Estimates of whale population size based on genetics versus historical records diverge greatly, making it difficult to fully understand the ecological implications of the large-scale commercial whaling of the 19th and early 20th centuries, but a comparison of DNA samples from modern and prehistoric gray whales supports the idea that the population was substantially larger pre-whaling and saw a sharp, recent decrease that is consistent with whaling as the cause.
The full results are reported May 9 in the open access journal PLoS ONE.
Previous estimates of pre-whaling population size in gray whales using historic records and census modeling suggest there used to be about 15,000 to 35,500 eastern Pacific gray whales. In contrast, estimates from genetic data suggest a much higher original population size of about 78,000 to 116,000 individuals. This discrepancy, though, could be explained by a pre-whaling decrease in population. The authors of the current study, led by Elizabeth Alter of City University of New York (York College), set out to test this hypothesis.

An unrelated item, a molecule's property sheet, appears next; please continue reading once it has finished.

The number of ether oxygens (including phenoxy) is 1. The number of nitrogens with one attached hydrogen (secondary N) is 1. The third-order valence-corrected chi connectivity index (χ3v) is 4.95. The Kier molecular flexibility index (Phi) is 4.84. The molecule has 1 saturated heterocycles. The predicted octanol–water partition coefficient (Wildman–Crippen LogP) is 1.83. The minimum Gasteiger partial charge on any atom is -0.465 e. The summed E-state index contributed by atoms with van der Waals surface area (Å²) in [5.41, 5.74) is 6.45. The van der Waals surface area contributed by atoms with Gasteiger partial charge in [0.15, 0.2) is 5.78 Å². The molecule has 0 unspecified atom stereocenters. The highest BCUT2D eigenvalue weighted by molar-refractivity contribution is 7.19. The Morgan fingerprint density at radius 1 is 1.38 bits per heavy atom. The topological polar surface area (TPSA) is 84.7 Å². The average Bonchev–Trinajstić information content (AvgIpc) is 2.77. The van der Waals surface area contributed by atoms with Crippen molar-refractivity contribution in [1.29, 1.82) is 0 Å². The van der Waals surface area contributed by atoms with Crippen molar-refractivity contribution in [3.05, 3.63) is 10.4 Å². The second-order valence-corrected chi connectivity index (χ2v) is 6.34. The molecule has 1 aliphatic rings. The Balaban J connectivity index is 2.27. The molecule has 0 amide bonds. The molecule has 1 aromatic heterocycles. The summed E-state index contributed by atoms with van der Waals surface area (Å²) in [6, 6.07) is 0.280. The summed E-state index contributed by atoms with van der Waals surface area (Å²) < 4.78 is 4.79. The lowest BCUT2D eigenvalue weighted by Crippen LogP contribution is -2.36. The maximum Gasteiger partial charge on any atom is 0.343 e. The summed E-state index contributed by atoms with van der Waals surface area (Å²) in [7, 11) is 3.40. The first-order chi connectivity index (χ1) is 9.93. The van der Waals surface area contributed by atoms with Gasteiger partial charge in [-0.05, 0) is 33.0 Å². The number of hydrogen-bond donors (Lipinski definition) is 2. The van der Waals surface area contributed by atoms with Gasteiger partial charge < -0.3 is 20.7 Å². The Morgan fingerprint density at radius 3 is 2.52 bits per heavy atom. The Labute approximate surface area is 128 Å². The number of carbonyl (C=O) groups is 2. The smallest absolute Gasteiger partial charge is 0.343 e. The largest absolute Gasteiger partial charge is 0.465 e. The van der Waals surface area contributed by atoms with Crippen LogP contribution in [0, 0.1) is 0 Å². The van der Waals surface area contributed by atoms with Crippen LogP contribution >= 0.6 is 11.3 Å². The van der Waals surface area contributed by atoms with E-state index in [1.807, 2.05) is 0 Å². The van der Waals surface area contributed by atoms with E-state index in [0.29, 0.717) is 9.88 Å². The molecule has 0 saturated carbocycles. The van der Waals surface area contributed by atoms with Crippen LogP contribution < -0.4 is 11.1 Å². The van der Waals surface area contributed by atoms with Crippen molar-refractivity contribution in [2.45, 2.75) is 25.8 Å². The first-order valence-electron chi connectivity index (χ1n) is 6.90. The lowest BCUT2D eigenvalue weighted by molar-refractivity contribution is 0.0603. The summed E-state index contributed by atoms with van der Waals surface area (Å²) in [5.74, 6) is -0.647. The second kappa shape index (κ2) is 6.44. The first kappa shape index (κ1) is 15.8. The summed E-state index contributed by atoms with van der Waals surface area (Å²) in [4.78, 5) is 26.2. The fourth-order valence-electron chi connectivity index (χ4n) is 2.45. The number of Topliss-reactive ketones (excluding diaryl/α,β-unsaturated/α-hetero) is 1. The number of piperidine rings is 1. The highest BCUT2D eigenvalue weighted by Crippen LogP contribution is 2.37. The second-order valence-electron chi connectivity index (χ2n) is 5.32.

They isolated DNA from whale bones excavated from archaeological sites, ranging from about 150 to 2,500 years old. By comparing these sequences with sequences from modern whales, they determined that a severe decline in whale population occurred recently, suggesting that the original population size was indeed larger than estimated based on historical record and arguing against population decline caused by any pre-whaling forces.
"Retrieving DNA from ancient whales allows more direct insights into their population histories than using modern DNA alone. In this case, we were able to look at pre-whaling specimens of gray whales, and found that the genetic data are consistent with a sharp and recent bottleneck -- very likely the result of commercial whaling. As methods for retrieval and analysis of ancient DNA improve, we'll be able to increasingly refine population histories for heavily exploited species like whales."
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